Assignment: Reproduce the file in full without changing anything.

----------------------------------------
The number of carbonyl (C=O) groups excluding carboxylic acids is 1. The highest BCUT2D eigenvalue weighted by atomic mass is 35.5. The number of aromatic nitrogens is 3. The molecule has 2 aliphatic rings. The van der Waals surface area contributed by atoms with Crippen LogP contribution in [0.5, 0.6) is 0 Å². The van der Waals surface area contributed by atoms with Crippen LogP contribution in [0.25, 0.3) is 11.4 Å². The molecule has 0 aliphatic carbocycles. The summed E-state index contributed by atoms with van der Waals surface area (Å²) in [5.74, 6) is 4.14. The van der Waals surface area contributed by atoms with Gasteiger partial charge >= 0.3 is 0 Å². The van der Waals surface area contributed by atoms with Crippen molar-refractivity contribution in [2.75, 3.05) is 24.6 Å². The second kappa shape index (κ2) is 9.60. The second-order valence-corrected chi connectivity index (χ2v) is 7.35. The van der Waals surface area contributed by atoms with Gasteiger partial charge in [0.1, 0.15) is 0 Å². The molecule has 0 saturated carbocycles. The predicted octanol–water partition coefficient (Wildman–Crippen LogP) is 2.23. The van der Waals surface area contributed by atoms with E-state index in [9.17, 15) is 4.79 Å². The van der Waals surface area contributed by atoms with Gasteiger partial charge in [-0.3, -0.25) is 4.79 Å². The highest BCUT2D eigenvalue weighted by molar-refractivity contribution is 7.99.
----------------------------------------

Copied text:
The number of carbonyl (C=O) groups excluding carboxylic acids is 1. The highest BCUT2D eigenvalue weighted by atomic mass is 35.5. The number of aromatic nitrogens is 3. The molecule has 2 aliphatic rings. The van der Waals surface area contributed by atoms with Crippen LogP contribution in [0.5, 0.6) is 0 Å². The van der Waals surface area contributed by atoms with Crippen LogP contribution in [0.25, 0.3) is 11.4 Å². The molecule has 0 aliphatic carbocycles. The summed E-state index contributed by atoms with van der Waals surface area (Å²) in [5.74, 6) is 4.14. The van der Waals surface area contributed by atoms with Gasteiger partial charge >= 0.3 is 0 Å². The van der Waals surface area contributed by atoms with Crippen molar-refractivity contribution in [2.75, 3.05) is 24.6 Å². The second kappa shape index (κ2) is 9.60. The second-order valence-corrected chi connectivity index (χ2v) is 7.35. The van der Waals surface area contributed by atoms with Gasteiger partial charge in [0.1, 0.15) is 0 Å². The molecule has 0 saturated carbocycles. The predicted octanol–water partition coefficient (Wildman–Crippen LogP) is 2.23. The van der Waals surface area contributed by atoms with E-state index in [9.17, 15) is 4.79 Å². The van der Waals surface area contributed by atoms with Gasteiger partial charge in [-0.3, -0.25) is 4.79 Å². The highest BCUT2D eigenvalue weighted by molar-refractivity contribution is 7.99.